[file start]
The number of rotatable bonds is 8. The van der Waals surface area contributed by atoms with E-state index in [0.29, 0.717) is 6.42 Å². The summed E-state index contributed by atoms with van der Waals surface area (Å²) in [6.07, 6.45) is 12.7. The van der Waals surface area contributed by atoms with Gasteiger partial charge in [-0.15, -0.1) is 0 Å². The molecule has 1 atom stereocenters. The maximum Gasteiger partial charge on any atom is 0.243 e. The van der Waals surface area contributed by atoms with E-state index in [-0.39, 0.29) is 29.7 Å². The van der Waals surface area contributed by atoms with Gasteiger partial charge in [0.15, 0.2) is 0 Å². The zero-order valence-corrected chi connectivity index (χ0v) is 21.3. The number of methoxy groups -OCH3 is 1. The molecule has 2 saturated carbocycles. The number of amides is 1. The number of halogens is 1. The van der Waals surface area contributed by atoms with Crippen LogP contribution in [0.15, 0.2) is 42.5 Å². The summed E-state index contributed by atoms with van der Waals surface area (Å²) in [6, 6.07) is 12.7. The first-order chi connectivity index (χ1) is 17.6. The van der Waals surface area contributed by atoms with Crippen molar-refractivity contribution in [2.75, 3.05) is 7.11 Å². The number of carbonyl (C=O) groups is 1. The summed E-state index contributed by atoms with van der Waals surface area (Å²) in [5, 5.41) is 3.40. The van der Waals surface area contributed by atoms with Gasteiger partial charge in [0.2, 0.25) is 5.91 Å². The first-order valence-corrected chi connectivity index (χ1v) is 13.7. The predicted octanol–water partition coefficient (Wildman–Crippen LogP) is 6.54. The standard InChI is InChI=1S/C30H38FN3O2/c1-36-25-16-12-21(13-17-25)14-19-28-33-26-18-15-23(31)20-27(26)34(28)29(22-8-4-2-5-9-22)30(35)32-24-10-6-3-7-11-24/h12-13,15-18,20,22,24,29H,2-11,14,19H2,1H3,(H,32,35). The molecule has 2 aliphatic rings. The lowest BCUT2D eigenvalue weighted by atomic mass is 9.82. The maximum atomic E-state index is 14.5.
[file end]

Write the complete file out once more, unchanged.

The number of rotatable bonds is 8. The van der Waals surface area contributed by atoms with E-state index in [0.29, 0.717) is 6.42 Å². The summed E-state index contributed by atoms with van der Waals surface area (Å²) in [6.07, 6.45) is 12.7. The van der Waals surface area contributed by atoms with Gasteiger partial charge in [-0.15, -0.1) is 0 Å². The molecule has 1 atom stereocenters. The maximum Gasteiger partial charge on any atom is 0.243 e. The van der Waals surface area contributed by atoms with E-state index in [-0.39, 0.29) is 29.7 Å². The van der Waals surface area contributed by atoms with Gasteiger partial charge in [0.15, 0.2) is 0 Å². The zero-order valence-corrected chi connectivity index (χ0v) is 21.3. The number of methoxy groups -OCH3 is 1. The molecule has 2 saturated carbocycles. The number of amides is 1. The number of halogens is 1. The van der Waals surface area contributed by atoms with Crippen LogP contribution in [0.15, 0.2) is 42.5 Å². The summed E-state index contributed by atoms with van der Waals surface area (Å²) in [6, 6.07) is 12.7. The first-order chi connectivity index (χ1) is 17.6. The van der Waals surface area contributed by atoms with Crippen molar-refractivity contribution in [2.75, 3.05) is 7.11 Å². The number of carbonyl (C=O) groups is 1. The summed E-state index contributed by atoms with van der Waals surface area (Å²) in [5, 5.41) is 3.40. The van der Waals surface area contributed by atoms with Gasteiger partial charge in [0.2, 0.25) is 5.91 Å². The first-order valence-corrected chi connectivity index (χ1v) is 13.7. The predicted octanol–water partition coefficient (Wildman–Crippen LogP) is 6.54. The standard InChI is InChI=1S/C30H38FN3O2/c1-36-25-16-12-21(13-17-25)14-19-28-33-26-18-15-23(31)20-27(26)34(28)29(22-8-4-2-5-9-22)30(35)32-24-10-6-3-7-11-24/h12-13,15-18,20,22,24,29H,2-11,14,19H2,1H3,(H,32,35). The molecule has 2 aliphatic rings. The lowest BCUT2D eigenvalue weighted by atomic mass is 9.82. The maximum atomic E-state index is 14.5.